Ophrah (in Benjamin)

(191 words)

Author(s): Knauf, Ernst Axel
[German Version] (עָפְרָה; cf. for the meaning of the name ʿ āpār, “dust,” or more probably ‘ oper, “young deer, gazelle kid”), mentioned in Josh 18:23 in the list of places belonging to Benjamin. However, Ophrah lies beyond the northern frontier of Benjamin ( Josh 18:12f.) and has probably entered the place list from 2 Chr 13:19 (ʿ eprōn), plausibly identified with eṭ-Ṭayyibe (eudemonism because of the echo of the Canaanite Ephron with Arab. ʿ ifrīt, “goblin”), and matching details given by Jerome (5 Roman miles north of Bethel); probably to be identified with Aph…

Ophrah (in Manasseh)

(146 words)

Author(s): Knauf, Ernst Axel
[German Version] was home town and residence of the Abiezrite chieftain Gideon (Judg 6:11), where he used booty taken from the Midianites to build ¶ a sanctuary (Judg 8:27, in contrast to 8:22f.: the act of a ruler). Its identification within the territory of the clan of Abiezer (from the 10th/9th cent. bce Manasseh territory), well outlined in the Samaria ostraca (Samaria), depends on how one defines the clan’s relation to the town of Shechem: whether as close as possible (Donner: Tell Ṣōfar), or as distant as possible (Knauf: Ḡinṣāfūṭ Gan-[ha]S̄opeṭ). Ernst Axel Knauf Bibliograp…

Limes

(234 words)

Author(s): Knauf, Ernst Axel
[German Version] The Limes Arabicus (in Transjordan) and the Limes Palaestinae (in the Negeb) were not boundaries but frontier zones with legionary camps ( castra), detached forts for cohorts ( castella), and watchtowers ( burgi). In the Provincia Arabia (created in 106 ce), the Limes Arabicus was not set up until the end of the 3rd century. Its occupation troops, called limitani, were soon recruited from the local population and increasingly lost their fighting capacity. The Limes was more a zone of contact between the Roman Empire and Arabia than an “iron curtain.” To…

Frankincense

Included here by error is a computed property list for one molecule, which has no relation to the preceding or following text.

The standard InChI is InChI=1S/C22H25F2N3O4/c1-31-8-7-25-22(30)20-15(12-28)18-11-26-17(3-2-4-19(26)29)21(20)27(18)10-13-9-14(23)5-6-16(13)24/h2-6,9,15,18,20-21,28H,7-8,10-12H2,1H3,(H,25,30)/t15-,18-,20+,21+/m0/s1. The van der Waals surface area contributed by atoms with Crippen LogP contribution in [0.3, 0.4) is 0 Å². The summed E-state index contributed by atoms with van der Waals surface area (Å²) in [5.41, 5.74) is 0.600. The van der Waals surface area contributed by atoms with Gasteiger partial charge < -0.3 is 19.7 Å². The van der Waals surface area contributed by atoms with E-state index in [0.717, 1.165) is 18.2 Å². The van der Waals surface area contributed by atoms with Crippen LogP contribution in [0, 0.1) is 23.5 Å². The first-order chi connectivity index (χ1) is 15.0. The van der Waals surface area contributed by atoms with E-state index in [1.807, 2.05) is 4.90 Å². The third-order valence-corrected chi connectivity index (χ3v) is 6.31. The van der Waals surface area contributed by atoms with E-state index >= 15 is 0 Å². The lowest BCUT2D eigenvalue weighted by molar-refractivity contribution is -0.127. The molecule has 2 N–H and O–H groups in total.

(441 words)

Author(s): Knauf, Ernst Axel | Kunzler, Michael
[German Version] I. Religious Studies – II. Liturgy I. Religious Studies The custom of making olfactory sacrifices to the gods as heavenly beings dates from at least the 4th millennium bce (Egypt. śnčr = “to smoke; to perfume,” lit. “to deify”). However, frankincense, of which there is no evidence in the Mediterranean area before the 8th century bce, should be distinguished from all other types of incense. There was a growing demand for frankincense until the first century ce. This subsequently dropped, and in the 4th century collapsed almost completely. Along with this…

Dibon,

(315 words)

Author(s): Knauf, Ernst Axel
[German Version] a Moabite city north of the Arnon (Num 21:30; Isa 15:2; Jer 48:18, 22), modern Dībān. Under Mesha' (mid-9th cent. bce) it was the center of the Moabite state-formation process (Moab), although the Mesha' inscription (the most important archaeological find from the site) still uses Dibon as a tribal or regional name ( KAI 181, ll. 1, 21, 28), while the city itself was still called *Qarḥō or similar (ll. 3, 21, 24, 25). According to Num 32:34, it was a Gadite settlement (thus “Dibon-Gad”…

Heshbon

(284 words)

Author(s): Knauf, Ernst Axel
[German Version] (חֶשׁבוּן, Arab. Ḥisbān), a Reubenite (Num 32:37) and, from the 9th century bce onward, Moabite (Isa 15:4; 16:8; Jer 48:2, 34, 45; 49:3 [!]) locality with famous water reservoirs (Song 7:5*) situated on the western edge of the Moabite plateau to the north of the Wādī l-Wālā. Not established as a city until the late 8th or early 7th century, evidence of human presence on the site is attested from the 11th century, although no noteworthy architectural remains antedate the 8th century. The city existed until the beginning of the Persian period (c. 500 bce). The ostraca docume…